I am fascinated by the way in which the internet has facilitated the development of various unusual and oddly specific subcultures. Best of all are subcultures that are tiny but distinct subsets of other groups, or subcultures that exist in the intersection of an unlikely Venn diagram, like the overlap between the “SCAdian” circle and the “BDSM” circle where the Goreans exist. That’s a whole bunch of alphabet soup that basically boils down to “Renaissance Festival enthusiasts who enjoy female slavery role-play.” There were folks living the Gorean lifestyle before the rise of Second Life, but it’s hard to debate the fact that this kind of tool is highly useful for people who want an immersive place to safely act out kinky scenarios.
I’m not sure what I expected to feel after watching “The Keep,” a movie that is widely noted to be a cinematic misfire. Unkle Lancifer recently did a beautiful job of capturing the attract-repulse appeal of this movie over at Kindertrauma, and my interest had been piqued by his article. After watching Michael Mann’s 1983 supernatural horror film and feeling as unfulfilled as Unk, I was still interested enough in its story of Nazis pitted against an elemental evil that I figured the source novel by F. Paul Wilson would clarify some of the muddled mess of the movie. As it turns out, I was right, but the clarity provided by the book didn’t improve the story. Now I’m in the unenviable situation of feeling frustrated as a viewer and as a reader.
I was invited over to the Strange Kids Club for a little Valentine’s Day celebration. Rather than dirtying my hands at the Tenebrous Scrapbooking Station in hand-gluing macaroni to pink doilies, I opted to bring a movie review to this little horror blogging potluck. What better way to mark a holiday noted for making lonely people feel crummier than by discussing the boy-meets-rat love story “Willard” in both its 1971 and 2003 incarnations?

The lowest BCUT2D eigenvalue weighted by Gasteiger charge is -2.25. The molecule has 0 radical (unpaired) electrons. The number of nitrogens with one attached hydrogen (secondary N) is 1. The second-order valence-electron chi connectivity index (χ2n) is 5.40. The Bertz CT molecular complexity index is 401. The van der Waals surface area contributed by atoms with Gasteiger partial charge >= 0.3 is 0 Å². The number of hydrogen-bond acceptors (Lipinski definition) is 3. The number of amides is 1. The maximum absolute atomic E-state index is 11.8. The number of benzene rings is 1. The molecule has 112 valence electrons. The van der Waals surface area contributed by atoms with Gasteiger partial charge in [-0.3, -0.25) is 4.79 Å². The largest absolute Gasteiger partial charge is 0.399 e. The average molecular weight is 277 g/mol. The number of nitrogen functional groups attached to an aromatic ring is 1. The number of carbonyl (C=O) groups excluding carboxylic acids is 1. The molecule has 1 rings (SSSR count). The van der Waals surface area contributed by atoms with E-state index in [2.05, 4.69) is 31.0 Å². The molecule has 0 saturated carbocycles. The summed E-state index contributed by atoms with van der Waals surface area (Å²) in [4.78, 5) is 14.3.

Rosalyn Drexler is a creative person who is so accomplished that I find her presence in the world to be incredibly inspiring and humbling all at the same time. This is a woman who, at various points in her life, performed as a professional wrestler, exhibited paintings alongside some of the most famous names in Pop Art (including Andy Warhol and Roy Lichtenstein), and published multiple novels inspired by her colorful life experiences.
One of the little tragedies about being a movie fan whose chief decades of interest are the 1960s and 1970s is that we’re reaching the time when the filmmakers, actors, and behind-the-scenes geniuses who made these movies so special are passing away. I don’t want to turn the Love Train into the Maudlin Obituary Death Train, but I’d be remiss if I didn’t make a couple of remarks on the passing of Tura Satana.
I maintain that every actor who has portrayed Dracula on screen or stage since 1931 has had to act around Bela Lugosi’s iconic performance. While purists may take issue with the Todd Browning-directed film’s faithfulness to the Bram Stoker novel, there’s no denying that Lugosi’s Eastern European accent, intense stare, and elegant carriage have defined the modern image of the vampire. A close second in the Dracula Stakes* is Christopher Lee, who first appeared in the role in the 1958 Hammer production, “Horror of Dracula,” portraying a more monstrous, physically intimidating version of the Count.